Projecting advanced enterprise network and service management to active networks

R. Boutaba, A. Polyrakis
2002 IEEE Network  
he events in the area of computer networks during the last few years reveal a significant trend toward open architecture nodes, the behavior of which can easily be controlled. This trend has been identified by several developments [1] such as: • Emerging technologies and applications that demand advanced computations and perform complex operations • Sophisticated protocols that demand access to network resources • Research toward open architecture nodes Active networks, a technology that allows
more » ... hnology that allows flexible and programmable open nodes, has proven to be a promising candidate to satisfy these needs. Active networks (AN) [1-3] is a relatively new concept, emerged from the broad DARPA community in 1994-95. In AN, programs can be "injected" into devices, making them active in the sense that their behavior and the way they handle data can be dynamically controlled and customized. Active devices no longer simply forward packets from point to point; instead, data is manipulated by the programs installed in the active nodes (devices). Packets may be classified and served on a per-application or per-user basis. Complex tasks and computations may be performed on the packets according to the content of the packets. The packets may even be altered as they flow inside the network. Hence, AN can be considered active in two ways [2] . First, the active devices perform customized operations on the data flowing through them. Second, authorized users/applications can "inject" their own programs into the nodes, customizing the way their data is manipulated. Due to these features of AN, an open node architecture is achieved. Custom protocols and services can easily be deployed in active nodes, making the network flexible and adaptive to users' and the network/service administrators' needs. Architecturally, AN can be divided into discrete (or programmable), and integrated (or encapsulated) approaches [1, 4] . The main difference between those two approaches is that in the former, programs are sent to active nodes through separate out-of-band channels, while in the latter the code is embedded in data packets. This imposes some differences in the capabilities of the two approaches. The programmable approach seems more appropriate for cases where administrators want to modify the behavior of nodes (e.g., by replacing a protocol or installing a new service). The integrated approach seems more efficient when the network applications require advanced computations or customized manipulation of their packets by the network nodes. In both approaches, though, the architecture usually defines some basic primitives in the active nodes that provide critical or commonly used functions such as packet manipulation, access to the environment of the node and navigation schemes, scheduling, and storage. An important aspect in the deployment of AN is security and safety, since the open architecture of active nodes makes them vulnerable to malfunctions of the code executed on them and attacks [2] [3] [4] . Several techniques have been proposed in order to ensure data and code security and operational safety: authentication of users; safe execution environments and restricted sets of operations; inspection of the integrity of the code; restriction to programs downloaded by trusted servers; and restricted and authenticated access to resources. Abstract Active networks is a promising technology that allows us to control the behavior of network nodes by programming them to perform advanced operations and computations. Active networks are changing considerably the scenery of computer networks and, consequently, affect the way network management is conducted. Current management techniques can be enhanced and their efficiency can be improved, while novel techniques can be deployed. This article discusses the impact of active networks on current network management practice by examining network management through the functional areas of fault, configuration, accounting, performance and security management. For each one of these functional areas, the limitations of the current applications and tools are presented, as well as how these limitations can be overcome by exploiting active networks. To illustrate the presented framework, several applications are examined. The contribution of this work is to analyze, classify, and assess the various models proposed in this area, and to outline new research directions. T T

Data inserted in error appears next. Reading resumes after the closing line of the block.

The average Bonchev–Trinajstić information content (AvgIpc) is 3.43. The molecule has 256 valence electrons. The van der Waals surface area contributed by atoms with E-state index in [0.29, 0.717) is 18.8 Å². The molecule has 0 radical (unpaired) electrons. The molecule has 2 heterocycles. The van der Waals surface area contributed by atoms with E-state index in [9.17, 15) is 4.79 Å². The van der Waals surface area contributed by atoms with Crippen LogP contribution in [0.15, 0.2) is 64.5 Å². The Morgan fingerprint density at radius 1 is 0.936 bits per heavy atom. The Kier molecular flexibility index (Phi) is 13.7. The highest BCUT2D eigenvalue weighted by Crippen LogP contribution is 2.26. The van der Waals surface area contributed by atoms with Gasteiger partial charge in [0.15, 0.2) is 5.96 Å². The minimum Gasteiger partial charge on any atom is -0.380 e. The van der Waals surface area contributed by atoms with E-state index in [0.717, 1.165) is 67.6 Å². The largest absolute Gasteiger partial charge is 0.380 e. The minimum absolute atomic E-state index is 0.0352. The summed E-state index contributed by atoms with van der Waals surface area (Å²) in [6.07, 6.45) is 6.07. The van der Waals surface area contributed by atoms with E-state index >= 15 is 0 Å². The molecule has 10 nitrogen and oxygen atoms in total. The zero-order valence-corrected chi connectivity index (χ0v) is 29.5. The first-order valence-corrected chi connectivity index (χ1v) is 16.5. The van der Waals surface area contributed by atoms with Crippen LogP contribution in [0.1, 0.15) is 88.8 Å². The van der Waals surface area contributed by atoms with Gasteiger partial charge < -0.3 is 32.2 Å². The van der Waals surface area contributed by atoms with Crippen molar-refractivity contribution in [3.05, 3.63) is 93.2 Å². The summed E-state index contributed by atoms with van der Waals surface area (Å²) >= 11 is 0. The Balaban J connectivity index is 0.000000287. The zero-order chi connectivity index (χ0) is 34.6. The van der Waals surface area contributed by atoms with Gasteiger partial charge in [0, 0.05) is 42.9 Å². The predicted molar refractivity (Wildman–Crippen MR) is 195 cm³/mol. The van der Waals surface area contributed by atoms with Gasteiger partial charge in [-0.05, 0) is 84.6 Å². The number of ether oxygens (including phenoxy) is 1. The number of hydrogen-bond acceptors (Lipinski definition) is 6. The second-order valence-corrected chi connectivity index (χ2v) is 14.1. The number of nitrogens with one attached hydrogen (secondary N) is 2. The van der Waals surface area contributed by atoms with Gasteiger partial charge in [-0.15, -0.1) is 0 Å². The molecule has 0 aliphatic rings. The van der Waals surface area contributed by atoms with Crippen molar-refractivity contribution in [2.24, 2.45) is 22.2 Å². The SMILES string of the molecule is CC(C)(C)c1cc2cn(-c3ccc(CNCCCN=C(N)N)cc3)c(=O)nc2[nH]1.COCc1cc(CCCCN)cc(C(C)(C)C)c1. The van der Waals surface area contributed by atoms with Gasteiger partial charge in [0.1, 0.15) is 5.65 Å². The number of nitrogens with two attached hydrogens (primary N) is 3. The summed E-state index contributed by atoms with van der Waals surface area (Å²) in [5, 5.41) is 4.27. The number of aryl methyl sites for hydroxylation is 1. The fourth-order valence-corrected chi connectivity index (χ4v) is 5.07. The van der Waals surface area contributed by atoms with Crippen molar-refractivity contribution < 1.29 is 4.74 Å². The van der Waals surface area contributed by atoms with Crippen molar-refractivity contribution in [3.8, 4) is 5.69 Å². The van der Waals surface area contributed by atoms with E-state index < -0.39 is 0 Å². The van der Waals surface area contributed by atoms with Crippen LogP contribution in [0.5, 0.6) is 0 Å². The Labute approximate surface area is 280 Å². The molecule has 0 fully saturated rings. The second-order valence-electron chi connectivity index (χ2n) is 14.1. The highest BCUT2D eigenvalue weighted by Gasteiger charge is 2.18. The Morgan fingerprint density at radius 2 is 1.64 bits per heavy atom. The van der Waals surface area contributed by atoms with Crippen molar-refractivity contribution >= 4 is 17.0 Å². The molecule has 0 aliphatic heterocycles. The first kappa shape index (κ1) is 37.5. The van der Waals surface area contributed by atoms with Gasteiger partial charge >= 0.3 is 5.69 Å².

doi:10.1109/65.980542 fatcat:t7f5wej3onhgzmei77g6ghjruy